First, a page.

A host of policy announcements figured in Chancellor George Osborne’s Autumn Statement. Mick Fletcher looks at those affecting FE.

The announcements in the Autumn Statement that affect FE seem primarily driven by concerns about youth unemployment.

There were few surprises and most of the changes proposed deserve a cautious welcome as steps in the right direction.

There are, however, some significant gaps and some detail that require careful reading.

The headline announcement — a move to fund employers directly through HMRC — is probably the least welcome element.

Although vigorously championed by the UK Commission for Employment and Skills, it has attracted little support elsewhere and the hints that alternative arrangements may be available for small and medium-sized enterprises seems to recognise that it is a high-risk strategy.

The fact that further technical work is needed and another consultation promised for the Spring strongly suggests the policy has not been well thought through.

The statement confirms that a cash contribution will be required from all employers, though we are no clearer about how this will be enforced; and it nowhere explains why having to pay for something 90 per cent of employers have not paid for to date will encourage uptake.

Intriguingly, it talks of ‘an additional contribution’ to the costs of training 16 and 17-year-olds — pointedly missing an opportunity to confirm that they will remain 100 per cent funded like other options for the same age group and, equally pointedly, excluding 18-year-olds (presumably because they don’t contribute to the participation age target).

Instead of a seamless policy for a 16 to 24 phase of youth transition that once seemed on the cards, a much more segmented approach appears to be emerging.

For 16 and 17-year-olds there is the promise of an additional state contribution; 18, 19 and 20-year-olds will have the 16-hour rule partially suspended; and both groups will benefit from the removal of employer National Insurance Contributions.

Those aged 21 to 24 seem to be in a bit of policy limbo, perhaps until the Cabinet Office review finally emerges.

Under these new proposals, the 18 to 20 age group will be able to claim Job Seeker’s Allowance while undertaking a traineeship; or while studying English and maths (under compulsion if they lack a level two qualification).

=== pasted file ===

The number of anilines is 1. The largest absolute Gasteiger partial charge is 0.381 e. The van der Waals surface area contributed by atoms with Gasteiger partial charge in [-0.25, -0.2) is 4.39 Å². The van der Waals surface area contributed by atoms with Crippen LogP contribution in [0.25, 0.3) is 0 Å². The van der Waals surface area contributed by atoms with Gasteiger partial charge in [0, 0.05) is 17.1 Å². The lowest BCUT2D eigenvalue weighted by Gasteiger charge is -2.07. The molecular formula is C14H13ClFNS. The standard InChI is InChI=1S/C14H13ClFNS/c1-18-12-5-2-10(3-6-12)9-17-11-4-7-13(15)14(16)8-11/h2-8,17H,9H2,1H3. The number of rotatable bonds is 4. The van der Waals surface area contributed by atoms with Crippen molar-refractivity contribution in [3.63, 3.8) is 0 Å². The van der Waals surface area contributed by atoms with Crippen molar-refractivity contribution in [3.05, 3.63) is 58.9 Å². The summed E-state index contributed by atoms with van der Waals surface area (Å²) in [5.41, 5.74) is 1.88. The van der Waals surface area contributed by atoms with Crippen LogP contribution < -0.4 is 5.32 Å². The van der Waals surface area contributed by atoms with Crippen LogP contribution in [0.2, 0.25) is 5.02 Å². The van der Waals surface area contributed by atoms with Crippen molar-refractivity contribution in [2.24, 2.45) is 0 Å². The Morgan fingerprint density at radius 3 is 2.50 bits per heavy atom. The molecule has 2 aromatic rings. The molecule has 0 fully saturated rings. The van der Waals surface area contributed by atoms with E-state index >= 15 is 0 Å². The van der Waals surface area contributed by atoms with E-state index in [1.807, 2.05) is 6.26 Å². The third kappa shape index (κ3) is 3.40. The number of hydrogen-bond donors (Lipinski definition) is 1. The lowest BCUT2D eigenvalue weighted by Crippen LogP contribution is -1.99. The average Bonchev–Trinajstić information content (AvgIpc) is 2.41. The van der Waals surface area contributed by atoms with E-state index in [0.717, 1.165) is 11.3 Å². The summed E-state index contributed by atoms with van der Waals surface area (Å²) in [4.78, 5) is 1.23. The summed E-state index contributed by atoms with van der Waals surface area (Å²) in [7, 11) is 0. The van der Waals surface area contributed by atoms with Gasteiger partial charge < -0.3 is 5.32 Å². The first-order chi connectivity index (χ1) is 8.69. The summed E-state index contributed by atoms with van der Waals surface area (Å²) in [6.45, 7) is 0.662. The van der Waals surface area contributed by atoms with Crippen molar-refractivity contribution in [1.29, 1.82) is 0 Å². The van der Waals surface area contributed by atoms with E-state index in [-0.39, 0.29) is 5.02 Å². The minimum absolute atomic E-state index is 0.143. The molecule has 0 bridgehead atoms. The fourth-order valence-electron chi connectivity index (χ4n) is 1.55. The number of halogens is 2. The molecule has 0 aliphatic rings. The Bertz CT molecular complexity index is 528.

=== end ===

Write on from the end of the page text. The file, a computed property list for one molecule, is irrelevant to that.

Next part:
In this latter case however, they will only be able to spend up to 16 hours per week in class.

There will still be no support for those undertaking a significant vocational qualification — the ‘work first’ principle of the Department for Work and Pensions seems to have trumped arguments that higher skills are needed for sustained employability.

There seem to be no new arrangements for supporting graduates make the difficult transition to employment.

The decision to fund an additional 20,000 higher apprenticeship places is similarly welcome, but may prove a cheap gesture since progress in this area has been slow, and the introduction of loans for those over the age of 24 is clearly having a damaging impact on take-up.

The government seems constantly to believe it can create apprenticeship places even when its policy recognises that all apprentices must be employees.

It also ignores the fact that alongside the rhetoric of growing numbers, its other policies — sensible in the case of minimum durations, less so in the case of direct funding — seem designed to reduce them.

The announcement of an extra 30,000 places in higher education with the prospect of removing a cap on recruitment altogether by 2015-16 is another proposal that, while welcome in principle needs to be considered carefully.

If it is to be funded by selling off the student loan book there are question marks over its sustainability. Against the backdrop of the recent rapid expansion in a few private higher education providers it could prove destabilising.

At the Association of Colleges conference, Business Secretary Vince Cable spoke about the ‘blurring’ of FE and higher education provision.

It is possible therefore that FE colleges might benefit from a large proportion of the extra numbers.There has to be the suspicion, however, that the expansion will be accompanied by competition aimed at lowering the unit price which could spell danger both for standards and the sector’s reputation.

Mick Fletcher is an FE Consultant